10 Gamma ray Fault signature Processing window Anisotropy 0 API Slowness, % 0 Energy Caliper anisotropy 0 Time, % in. 16 Tool azimuth Fast shear azimuth Shear slowness Shear waveforms 0 deg µs/ft µs 7000 Depth, ft X300 X400 Maximum energy Minimum energy X500 Caliper Gamma ray Tool azimuth Fault Error bar The trick is to identify and locate the fracture system associated with the fault zone. Many wells in the same field did not intercept the fault zone and as a result never reached commercial production levels. DSI logging, using monopole P-, S-wave, Stoneley and BCR modes, was combined with conventional openhole porosity logging and FMI Fullbore Formation MicroImager measurements to locate productive fractures and their orientations. The FMI fracture orientation data (not shown) agree with the results from the fast shear-wave azimuth in the upper zones of the well and suggest a major tectonic stress in the area oriented in a NW (320 ) direction (above). Slow shear Slowness anisotropy Time anisotropy Fast shear Fault found with anisotropy evaluation. Fast shear azimuth (track 3) shows major rotation of the fast shear azimuth from 315 to 20 across a relatively short depth interval centered at X400 ft, the fault location. Anisotropy indicators (track 4) are large below the fault, indicating small cracks in the rocks, probably caused by high stress in this region. Waveforms and the processing time window used to determine shear-slowness velocities are shown in track 5. The shear-wave anisotropy analysis shows the fast shear azimuth changing gradually from 320 to 340 below X325 ft. There is substantial shear-wave splitting at X300 ft indicated by the energy, slowness and time differences. However, there are no indications of major fractures at this depth from the traditional Stoneley analysis (not shown). The FMI images confirm the anisotropy indications, showing primarily closed fractures with their strike oriented at 315. Major fracture events were recorded between X380 and X460 ft with Stoneley fracture analysis, and Stoneley permeability indicators were strong down to X490 ft. Porosity is 15 p.u. from X350 to X460 ft and significantly less above and below this zone. Shear-wave splitting shows an abrupt rotation of the fast shear azimuth from 315 above X400 ft to 20 below and then back to 0 in the lowest part of this interval. It is worth observing that at X400 ft, where the azimuth change is taking place, there is no significant evidence of anisotropy. However, shear-wave anisotropy is present above and below this depth. All evidence indicates that the well crossed the fault at X400 ft. The events detected as fractures in the Stoneley analysis are likely to be fractures caused by the fault or the fault itself. Faults are common in granite, and though faults were identified in a higher section of this well using a vertical seismic profile, VSP measurements were not available in this interval. However, in shear-wave anisotropy logging, the fault signature is clear the fast shear azimuth starts changing slowly 70 ft [21 m] above the fault, then quickly changes by nearly 65 across the fault and returns to an intermediate value 100 ft [30 m] below the fault until it finally returns to the regional trend. Faults typically have large effects on the producibility and stability of a reservoir and must be accounted for when completing a well. The fault seen in this example exhibits high permeability and is expected to have a good production potential. The fast shearwave anisotropy indicates the presence of fractures or stress, and the directional variation of the fast shear azimuth can be used to detect faults and their associated highpermeability, fractured zones. 11. Winkler KW, Sinha BK and Plona TJ: Effects of Borehole Stress Concentrations on Dipole Anisotropy Measurements, Geophysics 63, no. 1 (January-February 1998): Sinha BK, Papanastasiou P and Plona TJ: Influence of Triaxial Stresses on Borehole Stoneley and Flexural Dispersions, Expanded Abstracts, 67th SEG Annual International Meeting and Exposition, Dallas, Texas, USA, November 2-7, 1997, paper BH Endo T, Ito H, Brie A, Badri M and El Sheikh M: Fracture and Permeability Evaluation in a Fault Zone from Sonic Waveform Data, Transactions of the SPWLA 38th Annual Logging Symposium, Houston, Texas, USA, June 15-18, 1997, paper R. 14. Sinha and Kostek, reference 9. Spring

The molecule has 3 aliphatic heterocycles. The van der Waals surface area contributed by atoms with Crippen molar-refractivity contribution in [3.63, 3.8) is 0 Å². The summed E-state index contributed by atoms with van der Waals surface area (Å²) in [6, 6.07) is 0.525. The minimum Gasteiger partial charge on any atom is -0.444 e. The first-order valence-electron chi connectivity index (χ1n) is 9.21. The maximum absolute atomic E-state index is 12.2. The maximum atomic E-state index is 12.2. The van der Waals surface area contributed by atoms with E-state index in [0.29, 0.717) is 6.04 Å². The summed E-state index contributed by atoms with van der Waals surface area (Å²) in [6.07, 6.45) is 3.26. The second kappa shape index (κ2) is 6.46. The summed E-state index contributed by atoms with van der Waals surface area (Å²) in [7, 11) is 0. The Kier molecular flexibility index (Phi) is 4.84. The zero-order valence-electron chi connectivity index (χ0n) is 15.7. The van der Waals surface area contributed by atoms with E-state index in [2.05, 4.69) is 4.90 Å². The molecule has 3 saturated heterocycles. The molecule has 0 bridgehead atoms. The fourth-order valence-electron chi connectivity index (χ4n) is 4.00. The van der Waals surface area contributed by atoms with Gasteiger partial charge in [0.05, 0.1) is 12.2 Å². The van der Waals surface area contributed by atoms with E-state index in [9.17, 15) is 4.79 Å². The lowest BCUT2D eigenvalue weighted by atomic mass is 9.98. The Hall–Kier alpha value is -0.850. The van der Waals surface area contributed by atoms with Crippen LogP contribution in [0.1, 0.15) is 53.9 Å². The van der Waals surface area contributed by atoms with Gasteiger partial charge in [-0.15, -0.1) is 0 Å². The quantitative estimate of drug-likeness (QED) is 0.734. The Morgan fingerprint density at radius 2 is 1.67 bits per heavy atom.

11 Early Warning While Drilling Real-time LWD sonic data in formations where pressures are either unknown or known to vary rapidly can be critical. Knowledge of expected overpressured formations provides the ability to efficiently and safely drill wells with correct mud weights. 15 For example, after there were kicks attributed to overpressured formations in two offset wells nearby, real-time LWD overpressure detection capability was tried in an exploratory well drilled offshore Angola, West Africa. The in. casing was set down to X905 ft and drilled out using a in. bit with the sonic-while-drilling tool in the bottomhole assembly (BHA). A long single-bit run was conducted over a 7-day period that covered a depth from X1000 to X8300 ft (below). The wellbore was deviated 20 in this interval. The BHA consisted of a PowerPak mud motor, CDR Compensated Dual Resistivity tool, PowerPulse MWD telemetry system for realtime transmission and an ISONIC sonicwhile-drilling tool. The ISONIC tool, placed above the PowerPulse system, was approximately 104 ft [32 m] away from the bit. At the average rate of drilling, the LWD measurements were made fewer than four hours after the formation was first cut. Wireline sonic logging was run after the 7-day drilling run was completed, and then only after circulating the well for several hours. The gamma ray log indicated that the entire interval is primarily shale, with sand-shale sequences dominating the bottom 2000 ft [610 m] of the formation. A trend of decreasing slowness with increasing depth is observed in the upper interval from X1000 to X4800 ft. This trend is normal and caused by the overburden stress, which compresses the rock and decreases the porosity with depth. As long as slowness readings follow this trend, formation porosities are maintaining a normal compaction with depth. If overpressured formations are encountered, the slowness data points will diverge from the expected trend toward abnormally high values (above right). Increasing depth Entering overpressured zone Increasing slowness Normal pressure zone Normal compaction trend Real-time overpressure alert. Formation compaction, resulting from increasing overburden weight, causes porosity and thus acoustic slowness to decrease with depth. High deviation from the natural trend is a sign of an overpressured zone. Real-time LWD acoustic slowness measurement can warn a driller of entry into an overpressured zone, early enough to allow mud-weight adjustments avoiding costly damage to the borehole. Depth, ft X2000 X3000 X4000 X5000 X6000 X7000 X8000 Gamma ray 0 API 150 Attenuation resistivity 0.2 ohm-m 20 Phase shift resistivity 0.2 ohm-m 20 Wireline slowness 150 µs/ft 50 Compaction trend ISONIC slowness 150 µs/ft 50 Wireline slowness 150 µs/ft 50 ISONIC slowness 150 µs/ft 50 Detecting overpressure while drilling. The log display shows a gamma ray, CDR phase and attenuation resistivity and the LWD and wireline sonic slowness log comparisons in a long 7000-ft [2134-m] bit run. The gamma ray log (track 1) indicates that the entire interval is primarily shale. The wireline and LWD slowness logs are shown in tracks 3 and 4, respectively, and are shown overlaid in track 5. Real-time LWD sonic readings detected an overpressured zone 5 hours ahead of expectations, Zone A. There is a consistent difference of up to 10 µs/ft [33 µs/m] between the ISONIC reading and wireline slownesses in Zone B attributed to formation alteration near the borehole. B A This is what happens at about X4800 ft. The real-time LWD slowness diverges from the compaction trend, indicating the approach of potential overpressured formations. Similarly, the CDR resistivity log shows a departure from its normal trend of increasing resistivity with depth toward lower than normal resistivity values, because of increasing porosity in the overpressured formations and resulting higher saline-water content in shale. This interval, showing logging values diverging from their usual trends, extends down to about X4850 ft. For the two wells previously showing kicks, the tops of overpressured formations were found at X5000 ft 200 ft [60 m] below the first sign of overpressure encountered in this well. The LWD real-time sonic logs provided warning that the driller was entering an overpressured formation hours ahead of expectations. Another example shows the use of realtime LWD sonic logging in soft formations to locate a gas-sand pay zone. This vertical well was drilled by an operator in the Gulf of Mexico. The ISONIC tool was mounted in a BHA 77 ft [23 m] behind the bit, and at the average rate of penetration, the formation was logged less than an hour after the bit cut through it. The slowness projections on the LWD memory semblance 50 Oilfield Review